Or those on the border of being able to afford a specific suburb or property type.

Or just about anyone wanting to maximise their money.

I mean, who doesn’t want to pay less.

There’s no point focusing your time and energy on properties outside your budget.

Rather you could be focussing your time and energy on a property within budget.

Offers will be rejected.

Sometimes agents won’t even get back to you.

And you may have to chase them for a definitive answer.

But at least you know once you have made an offer.

You are in the game.

You are in the running.

Like those lottery adverts.

Making an offer is arguably the single most important part of the negotiation.

Because without an offer, properties will usually sell.

And it will be to the person who made the offer.”

The best performing waterfront property markets along the Eastern Seaboard of Australia

The best performing waterfront property markets along the Eastern Seaboard of Australia

“Hello and welcome back to weekly buying tips, I’m Dean Berman from Berman Buys.

Today we’re going to talk about waterfront suburbs.

With the virus easing restrictions and holiday destinations opening up.

It seems like a good time to talk about how many of these areas have performed.

We will look at 10 year growth rates.

We’ll also focus purely on houses for ease of comparison.

The Eastern seaboard will be our focus from Port Douglas in Northern Queensland, through NSW to Warrnambool in Western Victoria.

There has been some mixed results in North Queensland.

We can see Port Douglas and Cairns with average growth around 30%.

But not the greatest results in Townsville, Mackay and Gladstone with fairly negative figures.

Highs of 70% growth in Noosa Heads were some of the highlights in the Sunshine Coast.

And alright results in Mooloolaba and Shelly Beach, upwards of 40%.

In the Moreton Bay and Redland regions, results were average in areas like Deception Bay, Victoria Point and Redland Bay around 10% growth.

In the Brisbane region, results were mixed, but improved compared to the surrounding regions in areas like Bulimba, New Farm, St Lucia, Indooroopilly and Yeronga.

On the Gold Coast results were largely average in areas like Southport and Mermaid Beach around 30%.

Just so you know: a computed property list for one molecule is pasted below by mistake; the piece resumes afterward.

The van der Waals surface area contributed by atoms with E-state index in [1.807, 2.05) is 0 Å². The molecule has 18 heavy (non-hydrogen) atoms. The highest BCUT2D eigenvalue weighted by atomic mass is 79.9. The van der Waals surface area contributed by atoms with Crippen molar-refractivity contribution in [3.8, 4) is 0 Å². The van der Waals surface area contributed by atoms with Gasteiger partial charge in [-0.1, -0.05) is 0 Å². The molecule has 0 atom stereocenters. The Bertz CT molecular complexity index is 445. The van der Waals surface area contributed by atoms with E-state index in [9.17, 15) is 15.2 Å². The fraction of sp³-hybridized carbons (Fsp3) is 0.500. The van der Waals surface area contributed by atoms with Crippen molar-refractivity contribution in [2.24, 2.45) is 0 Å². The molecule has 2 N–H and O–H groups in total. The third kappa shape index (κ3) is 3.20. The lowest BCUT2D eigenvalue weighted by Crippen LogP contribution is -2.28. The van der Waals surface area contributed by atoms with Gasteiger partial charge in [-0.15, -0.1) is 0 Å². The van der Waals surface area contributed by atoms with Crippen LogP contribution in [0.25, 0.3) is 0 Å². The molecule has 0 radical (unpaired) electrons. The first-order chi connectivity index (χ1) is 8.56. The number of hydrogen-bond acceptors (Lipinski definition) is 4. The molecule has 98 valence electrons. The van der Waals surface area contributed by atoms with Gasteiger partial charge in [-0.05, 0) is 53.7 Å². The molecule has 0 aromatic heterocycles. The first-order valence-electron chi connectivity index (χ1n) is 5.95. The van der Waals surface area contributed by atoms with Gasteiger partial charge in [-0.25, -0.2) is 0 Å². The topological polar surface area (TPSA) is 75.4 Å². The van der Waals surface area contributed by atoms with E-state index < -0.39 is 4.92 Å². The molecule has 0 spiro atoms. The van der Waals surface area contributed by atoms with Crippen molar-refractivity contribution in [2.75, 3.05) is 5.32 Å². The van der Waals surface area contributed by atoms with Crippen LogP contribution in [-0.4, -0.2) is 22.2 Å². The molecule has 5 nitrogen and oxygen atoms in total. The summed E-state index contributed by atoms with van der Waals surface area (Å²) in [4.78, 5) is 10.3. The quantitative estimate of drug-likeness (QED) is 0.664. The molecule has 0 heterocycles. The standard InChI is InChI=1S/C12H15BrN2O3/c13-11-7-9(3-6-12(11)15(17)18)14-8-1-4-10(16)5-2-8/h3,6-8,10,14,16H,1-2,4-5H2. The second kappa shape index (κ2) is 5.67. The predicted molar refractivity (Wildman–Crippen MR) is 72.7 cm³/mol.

As we enter NSW results start to pick up.

Strong results in Northern NSW like Byron Bay, Lennox Head with growth around 90% and 48% respectively.

Really strong results around Forster (48%) and Blueys Beach with growth over 153%.

The Sydney region and surrounds generally experienced strong growth.

Nelson Bay, Bar Beach, Terrigal, Umina Beach, Manly (87%), Mosman, Bondi (82%), Kurnell (82%), Austinmer, Shellharbour, Kiama and Huskisson (72%) all had growth above 50%.

Batemans Bay and Tura Beach performed averagely with ground above 35%.

We now enter Victoria with most suburbs surpassing 50% over the last 10 years.

Areas like Inverloch (49%), Mornington (67%), Frankston (64%), St Kilda (106%), Point Cook (47%), Geelong (67%) and Torquay (57%).

Many of these suburbs are in line with many of Sydney regions results.

We finish in Warrnambool with average growth just above 20%.

What can we learn from these figures?

Basically NSW and VIC have largely outperformed QLD in the past 10 years.

Each suburb will have differing factors personally affecting the performance, which is really down to supply and demand.

We can assume the poor performing North QLD suburbs have had impacts from various economic and demographic factors.

I would hypothesise industries like mining, agriculture and tourism to name a few have affected demand and subsequent supply.

It’s interesting to note that many of the best performing suburbs have a strong reputation and desirability factor.

Areas like Noosa Heads, Byron Bay, Bar Beach by Newcastle, Manly, Bondi, St Kilda and Torquay.”

Summary of locations on the map in the video.

Port Douglas 35.5%
Cairns North 29%
South Townsville -10.2%
Mackay -2.9%
Gladstone -5.8%
Rainbow Beach 11%
Noosa Heads 70.6%
Mooloolaba 40.7%
Buddina 34.8%
Shelly Beach 50.9%
Deception Bay 10.9%
Brighton 33.6%
Bulimba 56.7%
New Farm 50.6%
St Lucia 38.7%
Indooroopilly 39.3%
Yeronga 23.5%
Lota 28.3%
Victoria Point 10.8%
Redland Bay 11.7%
Southport 25.6%
Surfers Paradise 3.5%
Mermaid Beach 31.4%
Byron Bay 94.3%
Lennox Head 49.2%
Coffs Harbour 38.3%
Port Macquarie 41.4%
Forster 48%
Blueys Beach 158.5%
Nelson Bay 53.1%
Bar Beach 145.4%
Terrigal 55.4%
Umina Beach 72.1%
Manly 87.7%
Mosman 59.8%
Bondi 82.6%
Kurnell 82.2%
Austinmer 63.8%
Shellharbour 55.1%
Kiama 59.3%
Huskisson 72.6%
Batemans Bay 37.8%
Tura Beach 46.5%
Golden Beach 107.2%
Inverloch 49.5%
Mornington 67.1%
Frankston 64.4%
St Kilda 106.4%
Point Cook 47.2%
Geelong 67.2%
Torquay 57.6%
Warrnambool 23%